Now, let's look at faith, defined here as "a belief in a higher power or order, over which humans have no control, and which provides a moral framework for each individual." People of faith exist in all religions, and in many cases their personal beliefs clash with institutionally sanctioned beliefs on at least a couple of areas. Pro-choice Catholics5, for example, even though the official position of the church is that no abortion is acceptable. Or Southern Baptists who do not personally decry homosexuality as a sin.

In these cases, the individual is placing their personal belief system based on religious teachings, rather than simply adopting religious dogma as their own. Catholicism, Lutheranism, etc. are all templates on which their moral structure is based, but they have each felt free to adapt the ideology to their own lives, rather than the opposite.

It's kinda like a California rolling stop. You know, you come up to a stop sign and you don't come to a complete stop but you are going slow enough so that you can stop virtually instantly if needed. You are following the spirit of the law, rather than the letter.

As an atheist (hell, as a human being with empathy), I cannot support the atrocities perpetrated in the name of religion. It doesn't matter whether it's the genocide in former Yugoslavia or a same-sex couple not being able to get a wedding cake because a baker opposes same-sex marriage.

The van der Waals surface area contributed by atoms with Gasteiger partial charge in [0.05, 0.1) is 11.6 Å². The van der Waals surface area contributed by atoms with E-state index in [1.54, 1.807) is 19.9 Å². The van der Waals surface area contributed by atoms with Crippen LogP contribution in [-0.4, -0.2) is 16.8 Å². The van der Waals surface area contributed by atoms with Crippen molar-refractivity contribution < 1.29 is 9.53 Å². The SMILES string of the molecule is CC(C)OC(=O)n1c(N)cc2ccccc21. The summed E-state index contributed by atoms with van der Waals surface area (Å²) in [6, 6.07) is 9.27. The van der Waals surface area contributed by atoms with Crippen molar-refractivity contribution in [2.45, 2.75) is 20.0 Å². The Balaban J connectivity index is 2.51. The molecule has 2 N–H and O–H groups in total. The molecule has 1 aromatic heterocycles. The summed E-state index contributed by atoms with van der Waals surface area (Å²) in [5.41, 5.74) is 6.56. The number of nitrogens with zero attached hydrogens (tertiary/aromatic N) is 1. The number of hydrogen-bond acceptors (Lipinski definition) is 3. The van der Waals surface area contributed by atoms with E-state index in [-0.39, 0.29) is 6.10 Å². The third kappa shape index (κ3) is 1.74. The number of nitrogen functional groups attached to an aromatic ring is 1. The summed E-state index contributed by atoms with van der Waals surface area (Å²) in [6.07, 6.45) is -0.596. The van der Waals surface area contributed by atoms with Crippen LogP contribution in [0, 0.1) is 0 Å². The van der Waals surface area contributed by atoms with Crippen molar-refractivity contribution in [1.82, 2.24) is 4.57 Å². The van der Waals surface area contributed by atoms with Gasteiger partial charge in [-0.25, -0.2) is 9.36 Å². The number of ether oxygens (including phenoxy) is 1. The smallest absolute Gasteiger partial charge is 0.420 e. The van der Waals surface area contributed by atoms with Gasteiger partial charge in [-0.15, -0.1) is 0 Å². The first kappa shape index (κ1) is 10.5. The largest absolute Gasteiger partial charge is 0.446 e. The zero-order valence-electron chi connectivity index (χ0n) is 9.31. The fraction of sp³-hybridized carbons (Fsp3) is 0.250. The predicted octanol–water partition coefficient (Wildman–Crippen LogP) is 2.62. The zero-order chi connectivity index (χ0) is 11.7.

There are a number of examples within the bible of what "faith" actually is:
Mark 12:31: "‘Love your neighbor as yourself.’ There is no commandment greater ...”
Leviticus 19:33-34: “When a stranger sojourns with you in your land, you shall not do him wrong. You shall treat the stranger who sojourns with you as the native among you, and you shall love him as yourself, for you were strangers in the land of Egypt."

James 2:8-9: "If you really fulfill the royal law according to the Scripture, 'You shall love your neighbor as yourself,' you are doing well. But if you show partiality, you are committing sin and are convicted by the law as transgressors."

Matthew 25:40: "And the King shall answer and say unto them, Verily I say unto you, Inasmuch as ye have done it unto one of the least of these my brethren, ye have done it unto me."
I don't think I have to point out where modern Christian religious institutions fall down on these points, do I?

The point of all this bloviating is to try to foster a deeper understanding of the difference between faith and religion. Faith, in and of itself, is not at all inimical to any aspect of modern society, as it is purely internal. Religion, on the other hand, can be very dangerous (hence the proscription against the intermingling of religion and government in the First Amendment, for example), which is why we need to constantly be asking ourselves, when faced with any religious act: is this an act of faith, or is it an act of religion?

I gotta lie down.

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1It's not very likely that I will be able to maintain this, though. Fair warning.
2But I'm feeling much better now (rimshot).
3Ya gotta give 'em that, even if you aren't a fan. I mean, "YYZ?" Come on.
4Then, as now, progressives in the general population outnumbered conservatives. It's just kinda the way society goes.
5Yes, Virginia, there are pro-choice Catholics, just as there are anti-choice atheists.